SAO PAULO (AP) – Many Brazilians have felt bearish about the new Wall Street-inspired bull sculpture outside the stock exchange and didn’t have to wait long for it to collapse: the statue was removed a week after its installation.
The Sao Paulo Stock Exchange had hoped to endow the dilapidated city center with a flashy landmark. But its golden glow was offset by nearby tents for the homeless and the daily line outside a large union of job seekers – any job.
Tuesday evening, there were no more.
Critics said the metal and fiberglass sculpture at the stock exchange doors in no way reflected Brazil’s current economic crossroads or near-term prospects, with high poverty and unemployment and double-digit inflation. . Local media have shown poor Brazilians in several cities so desperate for food that they dig through discarded meat scraps.
âThis represents the strength and resilience of the Brazilian people,â said Gilson Finkelsztain, CEO of the exchange, during its unveiling on November 16. It was sponsored by the stock exchange and investor Paulo Spyer.
Spyer, who owns a consultancy firm called âVai Tourinhoâ (âGo little bullâ in Portuguese), said he was honored to give âa gift to all Braziliansâ. Some residents were keen to take photos with the sculpture, which looks like the “Charging Bull” in Manhattan’s financial district.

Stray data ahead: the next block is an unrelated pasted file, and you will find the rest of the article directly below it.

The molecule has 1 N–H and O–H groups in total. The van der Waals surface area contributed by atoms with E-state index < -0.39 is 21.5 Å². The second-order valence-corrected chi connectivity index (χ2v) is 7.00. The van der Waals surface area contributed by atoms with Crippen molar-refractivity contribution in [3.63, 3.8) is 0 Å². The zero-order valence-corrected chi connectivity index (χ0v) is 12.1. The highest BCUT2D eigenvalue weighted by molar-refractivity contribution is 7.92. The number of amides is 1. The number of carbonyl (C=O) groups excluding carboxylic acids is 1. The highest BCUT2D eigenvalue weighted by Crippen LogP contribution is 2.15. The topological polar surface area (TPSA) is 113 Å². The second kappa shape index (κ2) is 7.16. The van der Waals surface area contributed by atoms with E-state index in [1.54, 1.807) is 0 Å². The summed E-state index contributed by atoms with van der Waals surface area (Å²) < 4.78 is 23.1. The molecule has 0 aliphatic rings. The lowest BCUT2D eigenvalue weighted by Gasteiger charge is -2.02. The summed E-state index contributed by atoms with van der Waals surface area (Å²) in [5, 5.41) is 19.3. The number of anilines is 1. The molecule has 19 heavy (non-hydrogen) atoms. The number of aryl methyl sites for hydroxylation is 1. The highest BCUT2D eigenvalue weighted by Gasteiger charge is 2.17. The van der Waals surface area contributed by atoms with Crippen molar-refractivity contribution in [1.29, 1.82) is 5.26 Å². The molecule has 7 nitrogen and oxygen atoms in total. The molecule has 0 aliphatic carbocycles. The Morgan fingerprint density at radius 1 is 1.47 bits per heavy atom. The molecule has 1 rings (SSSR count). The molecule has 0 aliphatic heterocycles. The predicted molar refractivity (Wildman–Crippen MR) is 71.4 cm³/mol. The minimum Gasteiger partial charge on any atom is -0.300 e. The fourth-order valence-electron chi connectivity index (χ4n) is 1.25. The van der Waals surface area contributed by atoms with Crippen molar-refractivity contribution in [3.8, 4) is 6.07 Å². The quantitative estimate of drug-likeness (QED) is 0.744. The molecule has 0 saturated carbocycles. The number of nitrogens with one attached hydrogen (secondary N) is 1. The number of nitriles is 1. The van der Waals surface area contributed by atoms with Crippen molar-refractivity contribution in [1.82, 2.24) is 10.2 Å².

But the celebration quickly met with protests. The next day, a dozen students put “HUNGER” stickers on the bull’s body. After their removal, the association SP Invisible, which helps the most disadvantaged, organized a barbecue next to the bull to feed the homeless. The two protests have resonated widely on social networks.
“This bull suggests that we are making progress, but it is exactly the opposite,” VinÃcius Lima, one of the organizers of the association, told reporters. âBeef prices have skyrocketed. It costs double what it used to cost. Fewer and fewer Brazilians can afford it. This is why we came here.
Over the weekend, the bull’s sponsors attempted to co-opt demonstrations by asking visitors to bring food for a donation. Still, the bull continued to roast itself.
The town hall’s town planning body summoned the sponsors of the sculpture and the artist who made it for a meeting. His main objection with the Golden Beast was that the sponsors had not sought pre-approval and this apparently violated a law limiting what can be displayed outdoors. Sao Paulo limits outdoor advertising.
âThere is a law and it must be respected. Everyone should be aware of the law before doing something, âsaid Viviane Rubio, councilor for the town planning body, at the Tuesday afternoon meeting. âYou had to let us know before you put it there,â she said.
The creator of the bull, artist and architect Rafael Brancatelli, expressed his contrition.
âI wasn’t trying to be disrespectful or go over anyone’s head. The lesson has been learned, âhe said. âIn another initiative, we will definitely look for you first.
On the orders of the Sao Paulo stock exchange, a crane carried the bull away on Tuesday evening, its head and horns wrapped in plastic.
Maria Gomes, who has worked in the area for 30 years, said on Wednesday that she was happy with the removal of the sculpture, which she initially thought was an advertisement for a barbecue restaurant and found “hideous “. Still, she felt the bull may have been unfairly blamed.
âHe was a ‘scapebull’,â said Gomes, 67. âNow that it’s gone, it’s better. But it’s actually the same degraded city center years ago.